Is leaving a job for better opportunities the right thing? How do we explain this effectively to interviewers? Stick around as we broach the topic!
The job world in its entirety plays host to many great opportunities for those trying to further themselves in life. People often end up changing jobs and sometimes careers to pursue opportunities that seem to offer more potential than their current job has. However, there are times when regret sets in, and one realizes the change was not as good as they had hoped. Sometimes the grass really isn’t greener on the other side. This begs the question – How does one know if it’s right to leave for better opportunities? Let’s try to answer that to have the tools needed to make the most informed decision you can regarding your own career.
Is leaving a job for better opportunities the right thing to do, how to tell?
When people cite “better opportunity” on their resume under reasons for leaving previous jobs, they often refer to a better salary. Some also mean less hours or more suitable working conditions, and some refer to the potential for career growth. When you are faced with a decision on whether to keep your current employment or change over to a new company, you need to evaluate what the pros of moving really are and if they amount to a better opportunity or simply a more convenient setup.
- Better Remuneration
Everyone could do with a higher salary and more incentives, but whether or not a salary increase should be considered a better opportunity and whether it’s a good idea to chase it depends on a few different things. The first question you want to ask yourself is if you are currently making ends meet. This will help you categorize a salary increase as a need or a want. If it’s a need, the decision will be pretty easy to make. However, if it’s not a need, want, there’s more to the decision. Salary increases generally come with an increase in expected work output. This could show as more hours at work, more responsibility, greater stress, and more. You need to assess the particulars of the new opportunity offering better pay and ask yourself if the extra money is worth the other extras it comes with. You also need to measure this against your own possible room for growth in the new company. If the salary is slightly higher, but there are no chances for further promotion, you will be taking pics yourself in the foot in the long run and setting yourself up for another job transition later.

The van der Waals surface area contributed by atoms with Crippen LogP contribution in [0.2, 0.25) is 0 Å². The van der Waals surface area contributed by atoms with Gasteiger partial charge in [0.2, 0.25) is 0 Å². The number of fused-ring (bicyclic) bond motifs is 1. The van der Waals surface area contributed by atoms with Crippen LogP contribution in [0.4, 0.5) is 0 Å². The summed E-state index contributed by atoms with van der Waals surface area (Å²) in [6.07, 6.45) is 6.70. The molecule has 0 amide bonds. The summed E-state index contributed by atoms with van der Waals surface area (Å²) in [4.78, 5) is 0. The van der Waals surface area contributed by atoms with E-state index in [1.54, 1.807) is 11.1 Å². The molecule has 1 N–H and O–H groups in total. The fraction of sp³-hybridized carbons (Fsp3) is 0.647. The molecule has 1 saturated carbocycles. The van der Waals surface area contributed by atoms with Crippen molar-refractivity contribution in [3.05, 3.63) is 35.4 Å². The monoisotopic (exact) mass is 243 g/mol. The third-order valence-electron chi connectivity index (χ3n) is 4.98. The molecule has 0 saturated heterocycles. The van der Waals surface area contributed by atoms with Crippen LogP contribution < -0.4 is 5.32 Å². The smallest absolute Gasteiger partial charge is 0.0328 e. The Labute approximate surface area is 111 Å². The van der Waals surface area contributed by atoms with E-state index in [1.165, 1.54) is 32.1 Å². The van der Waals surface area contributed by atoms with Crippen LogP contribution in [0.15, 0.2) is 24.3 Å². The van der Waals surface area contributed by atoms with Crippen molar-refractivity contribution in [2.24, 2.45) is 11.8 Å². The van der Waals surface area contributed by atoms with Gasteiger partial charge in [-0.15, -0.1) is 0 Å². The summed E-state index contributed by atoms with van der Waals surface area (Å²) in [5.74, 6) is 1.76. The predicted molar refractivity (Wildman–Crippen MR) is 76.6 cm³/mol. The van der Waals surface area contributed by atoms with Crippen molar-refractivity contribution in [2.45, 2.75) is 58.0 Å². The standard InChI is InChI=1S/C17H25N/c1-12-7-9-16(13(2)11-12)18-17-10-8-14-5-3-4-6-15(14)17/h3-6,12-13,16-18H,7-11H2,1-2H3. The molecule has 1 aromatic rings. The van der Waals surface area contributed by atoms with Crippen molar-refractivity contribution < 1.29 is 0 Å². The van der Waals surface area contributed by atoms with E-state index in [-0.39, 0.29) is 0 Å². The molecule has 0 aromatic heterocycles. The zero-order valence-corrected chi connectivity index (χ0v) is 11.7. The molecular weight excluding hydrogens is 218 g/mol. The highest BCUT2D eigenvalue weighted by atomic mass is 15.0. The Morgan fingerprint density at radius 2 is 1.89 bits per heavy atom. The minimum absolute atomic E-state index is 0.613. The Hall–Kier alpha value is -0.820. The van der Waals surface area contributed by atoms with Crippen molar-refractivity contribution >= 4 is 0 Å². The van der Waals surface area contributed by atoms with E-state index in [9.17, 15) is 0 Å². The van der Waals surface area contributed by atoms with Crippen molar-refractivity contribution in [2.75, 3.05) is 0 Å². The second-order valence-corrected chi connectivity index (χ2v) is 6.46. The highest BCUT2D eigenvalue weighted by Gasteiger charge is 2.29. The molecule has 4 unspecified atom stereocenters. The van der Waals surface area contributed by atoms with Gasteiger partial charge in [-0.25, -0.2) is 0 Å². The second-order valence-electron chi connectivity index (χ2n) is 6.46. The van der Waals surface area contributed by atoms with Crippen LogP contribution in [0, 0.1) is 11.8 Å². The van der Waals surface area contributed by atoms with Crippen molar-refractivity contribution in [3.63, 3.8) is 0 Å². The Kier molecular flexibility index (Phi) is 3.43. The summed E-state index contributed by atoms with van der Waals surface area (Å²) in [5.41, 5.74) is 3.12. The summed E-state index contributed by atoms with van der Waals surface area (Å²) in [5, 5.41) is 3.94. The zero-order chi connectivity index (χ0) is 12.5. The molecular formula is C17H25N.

- Greater Responsibility
Many see a greater level of responsibility in their job as a negative. This is generally because more work is required, and there is more stress related to the job. But the greater your responsibilities, the more opportunity you have to upskill yourself, learn to manage under increased pressure, and add valuable experience points to your resume. One needs to look at the potential increase in responsibilities in a job offer and assess whether it creates room for the above-mentioned and is thus a greater opportunity, or whether it simply means more hours or stress that are unnecessary.
- Growth Potential
The number one most viable reason for chasing new opportunities with a new company is by far growth potential. Stagnation and comfort are the enemies of success and achievement. If you’re not growing, you’re not going – anywhere. I personally would choose a job with greater growth potential over any other kind of opportunity every single time. Growing in a company gives you sustainability, longevity in your career, a chance to really achieve, and a sense of fulfillment because you are consistently moving forward and improving yourself. If a new job offer comes along that seems like it offers better opportunities, growth should really be one of them.